“Send out your light and your truth; let them lead me; let them bring me to your holy hill and to your dwelling!  Then I will go to the altar of God, to God my exceeding joy,..” –Psalm 43:3-4

I love jet lag!  It’s the only time in my life where my entire being naturally springs to life at God-awesome hours of the morning, giving me the time of day in rich abundance.

I annually look forward to the season of jet lag.  It lasts but a couple of weeks and usually hits upon my return to Taiwan from the states.

Last night my “night owl” perched early and was then up again, chirping vivaciously, by 5 a.m.  I decided it was the perfect time to take the inaugural cruise on my “new” scooter, so I grabbed a rice cake, a milk tea, and some hard-boiled quail eggs, and I headed up the hill, to a favorite look out, to watch the bright morning rise.

I didn’t yet know of the tragic massacre in Colorado.  News travels slow to Taiwan…when you don’t check Facebook.

This morning, as we puzzle over a senseless world, where the dark night is ever rising, I find myself strangely, deeply, even fiercely reassured by a definite, undaunted sense of joy.

To express joy in the aftermath of carnage appears dangerously close to a psychological disorder, and seemingly threatens to undermine sympathy for grieving neighbors.

Ironically, “jet lag” is also considered a (physiological—sleeping) disorder.  And yet, it’s precisely the culprit that breathed vivacious life into my travel-weary bones this morning; and it’s the “out-of-tune” circadian rhythm that pulsed through my veins as I smiled all the way up the mountain, cruising on my “new” scooter.

I’m beginning to think the real disorder is when “jet lag” wears off!  The real disorder is when I “can’t” get out of bed in the morning.  The real disorder is when we can’t find joy in the midst of pain; when tragedy leaves us groping in the dark, void of a rationale big enough to honestly comfort us.

This morning, as the dark night rises, I sit here with you, feeling sorrow & sadness; laboriously asking the Perfect Heavenly Father to comfort those who mourn; yet consciously aware that suffering wasn’t born yesterday in Aurora, nor will it sleep peacefully through the night as we escape to the next midnight showing of blockbuster entertainment.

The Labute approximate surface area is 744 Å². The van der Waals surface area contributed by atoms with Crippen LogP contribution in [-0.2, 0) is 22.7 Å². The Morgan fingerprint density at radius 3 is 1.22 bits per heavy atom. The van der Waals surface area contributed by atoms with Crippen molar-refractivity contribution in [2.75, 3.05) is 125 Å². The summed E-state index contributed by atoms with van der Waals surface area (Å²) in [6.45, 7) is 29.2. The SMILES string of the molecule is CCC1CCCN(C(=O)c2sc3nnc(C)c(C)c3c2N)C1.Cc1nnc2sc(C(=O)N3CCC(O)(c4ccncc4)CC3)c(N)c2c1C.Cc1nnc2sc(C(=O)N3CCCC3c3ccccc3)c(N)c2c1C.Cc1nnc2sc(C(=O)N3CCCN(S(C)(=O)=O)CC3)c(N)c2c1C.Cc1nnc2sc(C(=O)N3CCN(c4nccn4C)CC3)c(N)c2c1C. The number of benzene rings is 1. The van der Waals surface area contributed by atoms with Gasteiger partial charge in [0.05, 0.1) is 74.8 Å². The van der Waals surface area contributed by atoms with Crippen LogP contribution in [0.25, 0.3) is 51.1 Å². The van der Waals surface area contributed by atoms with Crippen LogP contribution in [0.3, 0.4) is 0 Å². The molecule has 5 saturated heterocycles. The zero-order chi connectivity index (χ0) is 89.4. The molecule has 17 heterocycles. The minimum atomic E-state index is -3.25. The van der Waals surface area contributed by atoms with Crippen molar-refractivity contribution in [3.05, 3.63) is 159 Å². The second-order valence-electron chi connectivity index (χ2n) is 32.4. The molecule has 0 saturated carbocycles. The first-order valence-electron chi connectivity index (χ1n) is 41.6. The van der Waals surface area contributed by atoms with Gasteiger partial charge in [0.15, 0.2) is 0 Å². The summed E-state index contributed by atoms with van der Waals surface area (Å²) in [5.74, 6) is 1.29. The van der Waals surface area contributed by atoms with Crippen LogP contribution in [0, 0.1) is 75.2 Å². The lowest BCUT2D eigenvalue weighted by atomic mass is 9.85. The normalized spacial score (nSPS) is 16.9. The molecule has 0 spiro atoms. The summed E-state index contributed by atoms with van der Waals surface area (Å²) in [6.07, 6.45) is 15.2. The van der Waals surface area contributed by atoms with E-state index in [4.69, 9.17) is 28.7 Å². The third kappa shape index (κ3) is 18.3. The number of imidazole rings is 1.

That we live in a fallen, sinful world, at least for the moment, will not be debated.  Yet, in the darkness glows the light & the truth of the gospel (Jesus) which beckons each of us to arise early, with all of our disorders, hop on our scooter, and ascend His holy hill; for it’s here, now, in the thick of life, bullets, blood, and pain, that we find God, our exceeding joy.



  1. “To express joy in the aftermath of carnage appears dangerously close to a psychological disorder, and seemingly threatens to undermine sympathy for grieving neighbors.”

    Frustratingly, I am not skilled enough with words to express my thoughts on this with clarity, but in some subtle way I sense that genuine joy is somewhat different than happiness. Happiness seems to be circumstantially dependent, while joy seems to be more related to our state of being. My own rare experiences of divine joy have existed in moments of interior stillness when everything within me seemed rightly ordered, when my conscience was unburdened, and when I, if ever briefly, completely yielded my will to God.

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